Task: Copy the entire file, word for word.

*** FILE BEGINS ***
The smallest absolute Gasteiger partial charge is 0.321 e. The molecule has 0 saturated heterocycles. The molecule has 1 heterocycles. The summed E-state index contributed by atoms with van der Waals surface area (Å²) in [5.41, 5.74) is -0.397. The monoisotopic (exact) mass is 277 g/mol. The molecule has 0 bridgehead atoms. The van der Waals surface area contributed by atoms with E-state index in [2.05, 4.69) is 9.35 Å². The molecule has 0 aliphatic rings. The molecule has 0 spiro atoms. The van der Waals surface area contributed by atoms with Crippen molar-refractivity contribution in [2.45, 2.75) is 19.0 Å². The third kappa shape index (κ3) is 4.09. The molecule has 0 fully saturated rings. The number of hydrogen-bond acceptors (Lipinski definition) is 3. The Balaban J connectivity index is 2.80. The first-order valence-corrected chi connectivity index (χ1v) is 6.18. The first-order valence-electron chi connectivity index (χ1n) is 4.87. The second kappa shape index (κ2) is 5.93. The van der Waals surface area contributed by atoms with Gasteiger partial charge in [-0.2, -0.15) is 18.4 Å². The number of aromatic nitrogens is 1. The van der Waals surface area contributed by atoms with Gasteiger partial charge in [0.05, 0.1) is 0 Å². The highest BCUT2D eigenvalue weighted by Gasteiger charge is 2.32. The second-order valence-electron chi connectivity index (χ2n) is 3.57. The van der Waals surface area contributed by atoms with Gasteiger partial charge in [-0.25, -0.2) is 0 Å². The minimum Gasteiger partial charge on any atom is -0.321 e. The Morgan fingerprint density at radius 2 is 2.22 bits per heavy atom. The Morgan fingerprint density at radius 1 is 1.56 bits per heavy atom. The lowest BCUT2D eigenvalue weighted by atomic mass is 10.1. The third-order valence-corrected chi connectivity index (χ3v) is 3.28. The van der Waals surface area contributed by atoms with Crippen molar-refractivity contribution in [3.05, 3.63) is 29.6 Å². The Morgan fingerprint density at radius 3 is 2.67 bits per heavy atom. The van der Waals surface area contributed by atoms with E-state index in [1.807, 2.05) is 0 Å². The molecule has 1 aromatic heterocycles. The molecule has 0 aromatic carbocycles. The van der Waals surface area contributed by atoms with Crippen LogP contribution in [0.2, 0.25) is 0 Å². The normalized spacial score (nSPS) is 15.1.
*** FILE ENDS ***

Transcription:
The smallest absolute Gasteiger partial charge is 0.321 e. The molecule has 0 saturated heterocycles. The molecule has 1 heterocycles. The summed E-state index contributed by atoms with van der Waals surface area (Å²) in [5.41, 5.74) is -0.397. The monoisotopic (exact) mass is 277 g/mol. The molecule has 0 bridgehead atoms. The van der Waals surface area contributed by atoms with E-state index in [2.05, 4.69) is 9.35 Å². The molecule has 0 aliphatic rings. The molecule has 0 spiro atoms. The van der Waals surface area contributed by atoms with Crippen molar-refractivity contribution in [2.45, 2.75) is 19.0 Å². The third kappa shape index (κ3) is 4.09. The molecule has 0 fully saturated rings. The number of hydrogen-bond acceptors (Lipinski definition) is 3. The Balaban J connectivity index is 2.80. The first-order valence-corrected chi connectivity index (χ1v) is 6.18. The first-order valence-electron chi connectivity index (χ1n) is 4.87. The second kappa shape index (κ2) is 5.93. The van der Waals surface area contributed by atoms with Gasteiger partial charge in [-0.2, -0.15) is 18.4 Å². The number of aromatic nitrogens is 1. The van der Waals surface area contributed by atoms with Gasteiger partial charge in [0.05, 0.1) is 0 Å². The highest BCUT2D eigenvalue weighted by Gasteiger charge is 2.32. The second-order valence-electron chi connectivity index (χ2n) is 3.57. The van der Waals surface area contributed by atoms with Gasteiger partial charge in [-0.25, -0.2) is 0 Å². The minimum Gasteiger partial charge on any atom is -0.321 e. The Morgan fingerprint density at radius 2 is 2.22 bits per heavy atom. The Morgan fingerprint density at radius 1 is 1.56 bits per heavy atom. The lowest BCUT2D eigenvalue weighted by atomic mass is 10.1. The third-order valence-corrected chi connectivity index (χ3v) is 3.28. The van der Waals surface area contributed by atoms with Crippen molar-refractivity contribution in [3.05, 3.63) is 29.6 Å². The Morgan fingerprint density at radius 3 is 2.67 bits per heavy atom. The van der Waals surface area contributed by atoms with E-state index in [1.807, 2.05) is 0 Å². The molecule has 1 aromatic heterocycles. The molecule has 0 aromatic carbocycles. The van der Waals surface area contributed by atoms with Crippen LogP contribution in [0.2, 0.25) is 0 Å². The normalized spacial score (nSPS) is 15.1.